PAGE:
Kulbhushan Jadhav's confessions are 'highly credible', Pakistan claims at ICJ
The four-day hearing in the Kulbhushan Jadhav case opened on Monday at the ICJ headquarters in The Hague.
The Hague: Pakistan on Tuesday began submitting its arguments before the International Court of Justice (ICJ) about Kulbhushan Jadhav, the Indian national who has been sentenced to death by a Pakistani military court.
According to news Agency ANI, Pakistan's Attorney General Anwar Mansoor Khan started the proceedings on Tuesday by submitting his arguments in Kulbhushan Jadhav case before the International Court of Justice (ICJ).
The Hague (Netherlands): Pakistan's Attorney General Anwar Mansoor Khan is submitting his arguments in Kulbhushan Jadhav's case before International Court of Justice (ICJ) pic.twitter.com/i0tdEgZgtF — ANI (@ANI) 19 February 2019
Khan also alleged that India was behind 2014 Peshawar school attack during the Kulbhushan Jadhav hearing at the ICJ court.
Islamabad had on Monday claimed that India did not provide answers to the key questions it raised at the ICJ regarding Jadhav, who has been accused of spying by the Pakistani authorities.
After Khan, Pakistan's lawyer Khawar Qureshi started submitting his arguments before the ICJ. Qureshi accused Jadhav of collaborating with several locals and non-state actors to carry out suicide bombings inside Pakistan in order to create unrest and hamper the progress of China-Pakistan Economic Corridor (CPEC) which is bringing development to Pakistan. He added that Jadhav did all this on India's behest.
“Since 1947 India has consistently pursued the policy to destroy Pakistan. India has blocked the water of Indus river which is in clear violation of the Indus water treaty. On humanitarian grounds we allowed the family of Jadhav to meet his family. I ask India to present one example as to when they have given such access to a person arrested in espionage,” Qureshi told the ICJ.
Qureshi tried to argue against India's submission that Jadhav was kidnapped from Iran, saying that India's claim is ridiculous. He said that India's demand of release and return for Jadhav is a 'modest' claim''. "I have had the honour and privilege to represent India in the past, but the incarnation of the country before this court is not one I recognise," Qureshi says. He claimed that India has lodged the proceedings in Jadhav's case for political gains and the ICJ should dismiss the case.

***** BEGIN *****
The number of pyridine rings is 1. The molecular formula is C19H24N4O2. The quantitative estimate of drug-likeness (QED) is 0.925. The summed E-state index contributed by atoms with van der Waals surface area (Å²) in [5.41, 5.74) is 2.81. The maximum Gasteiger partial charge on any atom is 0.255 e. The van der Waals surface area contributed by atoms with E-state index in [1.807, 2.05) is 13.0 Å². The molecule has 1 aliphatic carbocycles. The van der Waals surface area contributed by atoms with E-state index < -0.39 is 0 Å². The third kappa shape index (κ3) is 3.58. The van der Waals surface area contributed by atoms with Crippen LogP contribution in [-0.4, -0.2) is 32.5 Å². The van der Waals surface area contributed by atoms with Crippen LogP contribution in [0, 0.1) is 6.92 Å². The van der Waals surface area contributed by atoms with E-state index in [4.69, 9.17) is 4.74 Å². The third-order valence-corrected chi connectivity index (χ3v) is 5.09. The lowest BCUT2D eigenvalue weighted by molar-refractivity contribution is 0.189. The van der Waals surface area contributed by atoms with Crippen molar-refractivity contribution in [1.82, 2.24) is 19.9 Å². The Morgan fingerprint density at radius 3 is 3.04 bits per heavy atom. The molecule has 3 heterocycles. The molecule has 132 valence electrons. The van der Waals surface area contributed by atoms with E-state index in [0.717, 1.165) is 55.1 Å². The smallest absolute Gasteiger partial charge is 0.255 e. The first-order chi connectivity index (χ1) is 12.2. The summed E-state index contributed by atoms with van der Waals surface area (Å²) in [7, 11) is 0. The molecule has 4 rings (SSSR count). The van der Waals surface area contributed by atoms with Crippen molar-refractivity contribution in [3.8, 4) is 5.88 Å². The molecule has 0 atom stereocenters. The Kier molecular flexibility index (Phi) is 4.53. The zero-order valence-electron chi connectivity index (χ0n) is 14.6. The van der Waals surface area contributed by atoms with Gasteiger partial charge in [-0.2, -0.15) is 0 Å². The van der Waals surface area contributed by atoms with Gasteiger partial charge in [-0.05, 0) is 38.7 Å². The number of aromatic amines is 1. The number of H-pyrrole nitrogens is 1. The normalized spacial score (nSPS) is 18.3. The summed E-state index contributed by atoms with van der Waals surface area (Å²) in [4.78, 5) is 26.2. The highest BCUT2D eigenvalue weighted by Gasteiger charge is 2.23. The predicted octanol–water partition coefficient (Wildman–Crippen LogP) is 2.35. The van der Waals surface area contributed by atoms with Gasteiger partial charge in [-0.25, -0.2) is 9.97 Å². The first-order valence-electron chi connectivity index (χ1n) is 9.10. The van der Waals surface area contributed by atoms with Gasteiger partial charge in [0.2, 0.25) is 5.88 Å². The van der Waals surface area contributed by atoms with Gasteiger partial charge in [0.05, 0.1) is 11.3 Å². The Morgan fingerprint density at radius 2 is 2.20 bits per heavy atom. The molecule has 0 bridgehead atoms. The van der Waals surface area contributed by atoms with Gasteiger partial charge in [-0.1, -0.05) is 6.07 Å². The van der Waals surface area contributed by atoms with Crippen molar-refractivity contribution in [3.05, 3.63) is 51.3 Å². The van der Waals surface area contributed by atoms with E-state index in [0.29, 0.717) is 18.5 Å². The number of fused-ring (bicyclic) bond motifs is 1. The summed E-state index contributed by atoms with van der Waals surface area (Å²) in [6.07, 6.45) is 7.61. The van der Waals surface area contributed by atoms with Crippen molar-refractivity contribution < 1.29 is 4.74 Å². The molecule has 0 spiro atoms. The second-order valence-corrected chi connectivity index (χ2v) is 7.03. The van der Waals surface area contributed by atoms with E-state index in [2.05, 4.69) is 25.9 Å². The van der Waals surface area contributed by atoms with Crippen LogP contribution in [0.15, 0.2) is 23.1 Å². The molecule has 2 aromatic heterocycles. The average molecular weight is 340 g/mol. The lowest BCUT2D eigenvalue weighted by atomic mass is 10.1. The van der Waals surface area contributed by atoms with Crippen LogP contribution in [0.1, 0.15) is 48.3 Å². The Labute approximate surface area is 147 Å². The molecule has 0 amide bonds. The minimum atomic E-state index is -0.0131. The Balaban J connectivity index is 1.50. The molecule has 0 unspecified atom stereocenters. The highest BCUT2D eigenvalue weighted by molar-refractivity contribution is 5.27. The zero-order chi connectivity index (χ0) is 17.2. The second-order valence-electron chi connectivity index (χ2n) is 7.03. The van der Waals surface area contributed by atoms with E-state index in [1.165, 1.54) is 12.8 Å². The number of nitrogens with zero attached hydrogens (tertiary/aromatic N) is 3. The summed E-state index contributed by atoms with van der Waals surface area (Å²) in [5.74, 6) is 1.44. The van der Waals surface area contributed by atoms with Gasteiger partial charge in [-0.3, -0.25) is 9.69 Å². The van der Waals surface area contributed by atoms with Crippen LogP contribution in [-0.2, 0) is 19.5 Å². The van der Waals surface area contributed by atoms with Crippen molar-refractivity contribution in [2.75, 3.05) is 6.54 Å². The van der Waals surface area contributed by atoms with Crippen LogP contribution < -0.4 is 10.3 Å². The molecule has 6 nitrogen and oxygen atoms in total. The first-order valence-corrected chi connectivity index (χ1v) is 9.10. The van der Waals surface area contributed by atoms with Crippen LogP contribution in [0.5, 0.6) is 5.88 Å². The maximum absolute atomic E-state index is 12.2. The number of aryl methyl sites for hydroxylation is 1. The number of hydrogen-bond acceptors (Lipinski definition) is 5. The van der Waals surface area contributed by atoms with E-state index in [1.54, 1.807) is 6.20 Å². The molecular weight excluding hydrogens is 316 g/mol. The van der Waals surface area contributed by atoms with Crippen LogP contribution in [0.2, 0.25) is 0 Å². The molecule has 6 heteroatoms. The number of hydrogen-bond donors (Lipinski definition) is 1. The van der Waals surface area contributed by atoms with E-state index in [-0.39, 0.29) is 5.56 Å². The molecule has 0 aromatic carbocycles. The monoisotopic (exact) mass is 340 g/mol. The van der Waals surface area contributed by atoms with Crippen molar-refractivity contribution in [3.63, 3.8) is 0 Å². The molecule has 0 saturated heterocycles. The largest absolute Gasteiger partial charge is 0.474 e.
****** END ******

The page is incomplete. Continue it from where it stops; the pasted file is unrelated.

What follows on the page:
Qureshi noted that claim for Jadhav's immediate release is outlandish. "Developments in customary international law not consistent with India's position on Article 36 of Vienna Convention on Consular Relations. There is a confession by Jadhav before a judicial magistrate. He was also convicted under Section 3 of the Official Secrets Act for terrorist activities in 2014. India has glossed over these matters," he said.
The Pakistani lawyer then raised some questions. "When did Jadhav retire and at what age? What evidence is there that Jadhav retired from the Armed Forces? Why was he is possession of an authentic Indian passport with a cover name?"
Qureshi told the ICJ that in his admission before Pakistani security agencies, Jadhav has admitted that he was a serving officer due to retire in 2022. He said that it is a pity that India attempts to block the truth every time.
Invoking one of the old statements of Indian NSA Ajit Doval, Qureshi outlined Doval's quotes where he spoke about "how to tackle Pakistan". During a 2014 speech, Doval has said, "Pakistan's vulnerability is many times higher than that of India. Once they know that India has shifted its gear from the defensive mode to defensive offence, they will find that it is unaffordable for them. You can do one Mumbai, you may lose Balochistan. There is no nuclear war involved and there is no troops engagement. If you know the tricks, we know the tricks better than you."
The Pakistan lawyer said that India has so far "failed to provide an explanation for how Kulbhushan Jadhav was able to travel in and out of India with a passport with a false name."
Claiming that Jadhav's confession are 'highly credible', Qureshi said, "We have to thank India for wanting to help clarify law as to consequences of illegal conduct. But allegations of espionage are rare. Confession is highly credible. The position of India is disavow language. And the passport, we mustn't forget. What is India's explanation for his passport?"
"India came to this court demanding provision of measures without a hearing. India hoped that Pakistan wouldn't appear, but it did. Why didn't India notify Pakistan of a dispute?" Qureshi remarked.
While making his concluding arguments, Qureshi said that the evidence before the ICJ manifests abuse of rights, lack of good faith, illegality, lack of clean hands and misrepresentation.
The hearing will resume again on Wednesday and India will again put forth its statements in defence of Jadhav.
The four-day hearing in the Jadhav case opened on Monday at the ICJ headquarters in The Hague amidst heightened tensions between India and Pakistan following one of the worst terror attacks in Jammu and Kashmir by Pakistan-based Jaish-e-Mohammed terror group that killed at least 40 CRPF soldiers.
On the first day of the hearing, India urged the ICJ to annul Jadhav's death sentence and order his immediate release, saying the verdict by a Pakistani military court based on a "farcical case" hopelessly fails to satisfy even the minimum standards of due process.
(with ANI inputs)